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Preparing to Interview Administrative Candidates

August 21st, 2015

You’ve recently published an opening for an administrative professional and you’re starting to receive a steady flow of resumes in response. Now you’re ready to schedule some interviews and find a candidate who can handle the requirements of the job and represent your company and your personal brand to the world. You’ll need a problem solver, a positive person who’s pleasant to be around, and someone with the rapid multitasking ability and tech skills to quickly dispatch whatever challenges the day delivers. That’s what you need. But here’s what you have: a stack of nearly identical resumes and a lobby full of fresh faces that don’t reveal much about the minds and personalities behind them. Use these interview tips to sort through the haystack and find your perfect needle.

Skip the obvious single-answer questions.

Go through your list of questions and delete everything that can be answered with a single word (like yes or no) and every question that comes with a fairly obvious answer (like, “Are you a hard worker?”) These questions won’t help you at all. Instead of giving your candidates an easy pop-quiz, use the meeting to launch a conversation. Then read between the lines and use the conversation to make your decision.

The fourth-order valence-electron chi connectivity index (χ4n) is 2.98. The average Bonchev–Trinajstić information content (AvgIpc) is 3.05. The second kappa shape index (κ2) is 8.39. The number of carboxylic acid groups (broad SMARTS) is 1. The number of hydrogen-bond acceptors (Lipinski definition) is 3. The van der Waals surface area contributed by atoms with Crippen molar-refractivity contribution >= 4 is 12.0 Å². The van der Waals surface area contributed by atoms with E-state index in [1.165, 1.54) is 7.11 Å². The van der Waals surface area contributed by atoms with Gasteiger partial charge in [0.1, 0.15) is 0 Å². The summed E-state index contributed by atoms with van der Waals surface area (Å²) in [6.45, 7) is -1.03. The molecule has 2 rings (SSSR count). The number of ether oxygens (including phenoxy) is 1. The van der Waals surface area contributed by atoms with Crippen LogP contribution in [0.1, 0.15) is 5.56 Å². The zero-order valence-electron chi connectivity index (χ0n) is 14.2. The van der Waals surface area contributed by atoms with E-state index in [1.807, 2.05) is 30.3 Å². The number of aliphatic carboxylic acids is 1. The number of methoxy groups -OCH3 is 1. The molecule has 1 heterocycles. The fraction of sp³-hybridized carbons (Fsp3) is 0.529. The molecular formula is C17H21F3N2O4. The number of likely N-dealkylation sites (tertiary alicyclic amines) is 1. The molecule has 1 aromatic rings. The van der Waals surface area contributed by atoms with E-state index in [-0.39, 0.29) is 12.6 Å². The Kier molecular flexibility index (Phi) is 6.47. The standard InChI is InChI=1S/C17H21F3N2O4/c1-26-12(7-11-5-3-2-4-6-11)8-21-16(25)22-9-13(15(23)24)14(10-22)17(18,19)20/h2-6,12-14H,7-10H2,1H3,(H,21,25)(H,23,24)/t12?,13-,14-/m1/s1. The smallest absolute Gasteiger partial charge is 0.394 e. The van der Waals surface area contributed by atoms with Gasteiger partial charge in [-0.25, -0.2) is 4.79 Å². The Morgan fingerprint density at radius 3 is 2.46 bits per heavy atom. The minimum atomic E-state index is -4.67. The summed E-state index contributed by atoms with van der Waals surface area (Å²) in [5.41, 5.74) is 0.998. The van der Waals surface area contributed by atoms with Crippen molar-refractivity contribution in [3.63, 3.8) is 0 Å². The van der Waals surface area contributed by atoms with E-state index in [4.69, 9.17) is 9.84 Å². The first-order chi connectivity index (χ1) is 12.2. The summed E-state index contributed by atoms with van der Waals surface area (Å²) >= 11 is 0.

Ask for stories.

Ask your candidates to tell you a story (or a series of stories) that will provide insight into their preparation for the job. For example: “Can you tell me about a time when you set a goal, gave it your all, and fell short? What happened and what did you learn from the experience?” You can also ask your candidates to review the past and tell you a story about a workplace conflict, a leadership challenge, a difficult deadline, or any other event that might tell you something about the person’s character and communication skills.

Explain the most unpleasant aspect of the job.

This can be a very telling moment in an administrative interview. If you have one especially nasty client, or a dirty chore, or a tedious responsibility that comes with this job title, describe it and ask the candidate what he thinks. How will he handle this odious task? If he answers with enthusiasm and doesn’t bat an eye, that’s a good sign.

Ask about the filing systems and scheduling tools she’s used in the past.

Listen to the sound of her voice as she answers. Is she comfortable learning to depend on new technology that she’s never seen before? Is she likely to pick up new tools and new methods quickly and without complaint? Will she thrive within the status quo? If so, she’s probably the perfect match for this position.